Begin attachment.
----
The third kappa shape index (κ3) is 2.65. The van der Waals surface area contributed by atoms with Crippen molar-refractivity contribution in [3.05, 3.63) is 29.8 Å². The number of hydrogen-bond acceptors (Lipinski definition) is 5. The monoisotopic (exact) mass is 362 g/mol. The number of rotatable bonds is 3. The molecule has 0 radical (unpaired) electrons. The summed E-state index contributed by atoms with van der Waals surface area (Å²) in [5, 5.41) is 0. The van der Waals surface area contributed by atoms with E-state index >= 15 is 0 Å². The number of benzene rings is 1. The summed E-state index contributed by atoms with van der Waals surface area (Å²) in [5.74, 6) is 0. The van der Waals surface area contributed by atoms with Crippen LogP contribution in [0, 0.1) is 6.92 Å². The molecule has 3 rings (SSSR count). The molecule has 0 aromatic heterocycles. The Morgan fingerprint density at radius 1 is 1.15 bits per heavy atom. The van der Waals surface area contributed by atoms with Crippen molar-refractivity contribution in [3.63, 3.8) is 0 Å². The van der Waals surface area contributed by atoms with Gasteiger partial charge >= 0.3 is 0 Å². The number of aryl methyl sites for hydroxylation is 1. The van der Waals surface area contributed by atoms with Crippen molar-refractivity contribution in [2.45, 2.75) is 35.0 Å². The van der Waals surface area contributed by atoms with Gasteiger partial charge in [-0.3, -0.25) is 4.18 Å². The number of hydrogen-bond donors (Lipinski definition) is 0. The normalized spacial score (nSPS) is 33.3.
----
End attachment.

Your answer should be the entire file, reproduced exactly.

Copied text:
The third kappa shape index (κ3) is 2.65. The van der Waals surface area contributed by atoms with Crippen molar-refractivity contribution in [3.05, 3.63) is 29.8 Å². The number of hydrogen-bond acceptors (Lipinski definition) is 5. The monoisotopic (exact) mass is 362 g/mol. The number of rotatable bonds is 3. The molecule has 0 radical (unpaired) electrons. The summed E-state index contributed by atoms with van der Waals surface area (Å²) in [5, 5.41) is 0. The van der Waals surface area contributed by atoms with E-state index >= 15 is 0 Å². The number of benzene rings is 1. The summed E-state index contributed by atoms with van der Waals surface area (Å²) in [5.74, 6) is 0. The van der Waals surface area contributed by atoms with Crippen LogP contribution in [0, 0.1) is 6.92 Å². The molecule has 3 rings (SSSR count). The molecule has 0 aromatic heterocycles. The Morgan fingerprint density at radius 1 is 1.15 bits per heavy atom. The van der Waals surface area contributed by atoms with Crippen molar-refractivity contribution in [3.63, 3.8) is 0 Å². The van der Waals surface area contributed by atoms with Gasteiger partial charge >= 0.3 is 0 Å². The number of aryl methyl sites for hydroxylation is 1. The van der Waals surface area contributed by atoms with Crippen molar-refractivity contribution in [2.45, 2.75) is 35.0 Å². The van der Waals surface area contributed by atoms with Gasteiger partial charge in [-0.3, -0.25) is 4.18 Å². The number of hydrogen-bond donors (Lipinski definition) is 0. The normalized spacial score (nSPS) is 33.3.